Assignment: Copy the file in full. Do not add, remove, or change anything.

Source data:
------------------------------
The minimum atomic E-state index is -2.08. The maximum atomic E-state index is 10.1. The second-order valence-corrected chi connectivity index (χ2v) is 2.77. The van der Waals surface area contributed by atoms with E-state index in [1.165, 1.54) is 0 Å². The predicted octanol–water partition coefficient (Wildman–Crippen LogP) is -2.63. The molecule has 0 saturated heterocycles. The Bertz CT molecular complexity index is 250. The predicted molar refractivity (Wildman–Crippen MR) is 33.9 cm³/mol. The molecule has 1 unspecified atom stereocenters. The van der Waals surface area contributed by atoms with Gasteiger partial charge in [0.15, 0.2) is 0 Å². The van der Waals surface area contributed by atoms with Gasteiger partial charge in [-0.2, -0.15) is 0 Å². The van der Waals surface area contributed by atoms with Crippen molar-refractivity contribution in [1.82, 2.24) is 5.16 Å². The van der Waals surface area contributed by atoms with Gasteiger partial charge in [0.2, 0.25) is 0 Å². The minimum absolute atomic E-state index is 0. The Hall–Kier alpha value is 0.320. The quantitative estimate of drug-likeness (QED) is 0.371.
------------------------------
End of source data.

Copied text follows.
The minimum atomic E-state index is -2.08. The maximum atomic E-state index is 10.1. The second-order valence-corrected chi connectivity index (χ2v) is 2.77. The van der Waals surface area contributed by atoms with E-state index in [1.165, 1.54) is 0 Å². The predicted octanol–water partition coefficient (Wildman–Crippen LogP) is -2.63. The molecule has 0 saturated heterocycles. The Bertz CT molecular complexity index is 250. The predicted molar refractivity (Wildman–Crippen MR) is 33.9 cm³/mol. The molecule has 1 unspecified atom stereocenters. The van der Waals surface area contributed by atoms with Gasteiger partial charge in [0.15, 0.2) is 0 Å². The van der Waals surface area contributed by atoms with Gasteiger partial charge in [-0.2, -0.15) is 0 Å². The van der Waals surface area contributed by atoms with Crippen molar-refractivity contribution in [1.82, 2.24) is 5.16 Å². The van der Waals surface area contributed by atoms with Gasteiger partial charge in [0.2, 0.25) is 0 Å². The minimum absolute atomic E-state index is 0. The Hall–Kier alpha value is 0.320. The quantitative estimate of drug-likeness (QED) is 0.371.